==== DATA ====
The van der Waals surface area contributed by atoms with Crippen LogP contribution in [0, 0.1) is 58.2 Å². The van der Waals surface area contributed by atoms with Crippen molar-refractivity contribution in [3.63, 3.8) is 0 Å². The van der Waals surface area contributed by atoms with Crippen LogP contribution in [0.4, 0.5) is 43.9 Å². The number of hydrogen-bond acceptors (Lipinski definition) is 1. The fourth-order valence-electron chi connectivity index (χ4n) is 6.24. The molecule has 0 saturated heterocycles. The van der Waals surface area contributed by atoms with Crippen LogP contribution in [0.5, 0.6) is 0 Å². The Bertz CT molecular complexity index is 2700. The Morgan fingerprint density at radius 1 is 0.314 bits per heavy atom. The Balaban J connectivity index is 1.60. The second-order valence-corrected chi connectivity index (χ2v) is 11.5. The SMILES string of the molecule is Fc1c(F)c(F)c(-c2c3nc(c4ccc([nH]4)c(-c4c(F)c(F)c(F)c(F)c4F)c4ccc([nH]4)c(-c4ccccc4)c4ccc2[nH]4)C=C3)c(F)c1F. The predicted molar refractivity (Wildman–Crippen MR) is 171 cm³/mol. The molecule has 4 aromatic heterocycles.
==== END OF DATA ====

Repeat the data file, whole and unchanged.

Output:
The van der Waals surface area contributed by atoms with Crippen LogP contribution in [0, 0.1) is 58.2 Å². The van der Waals surface area contributed by atoms with Crippen molar-refractivity contribution in [3.63, 3.8) is 0 Å². The van der Waals surface area contributed by atoms with Crippen LogP contribution in [0.4, 0.5) is 43.9 Å². The number of hydrogen-bond acceptors (Lipinski definition) is 1. The fourth-order valence-electron chi connectivity index (χ4n) is 6.24. The molecule has 0 saturated heterocycles. The van der Waals surface area contributed by atoms with Crippen LogP contribution in [0.5, 0.6) is 0 Å². The Bertz CT molecular complexity index is 2700. The Morgan fingerprint density at radius 1 is 0.314 bits per heavy atom. The Balaban J connectivity index is 1.60. The second-order valence-corrected chi connectivity index (χ2v) is 11.5. The SMILES string of the molecule is Fc1c(F)c(F)c(-c2c3nc(c4ccc([nH]4)c(-c4c(F)c(F)c(F)c(F)c4F)c4ccc([nH]4)c(-c4ccccc4)c4ccc2[nH]4)C=C3)c(F)c1F. The predicted molar refractivity (Wildman–Crippen MR) is 171 cm³/mol. The molecule has 4 aromatic heterocycles.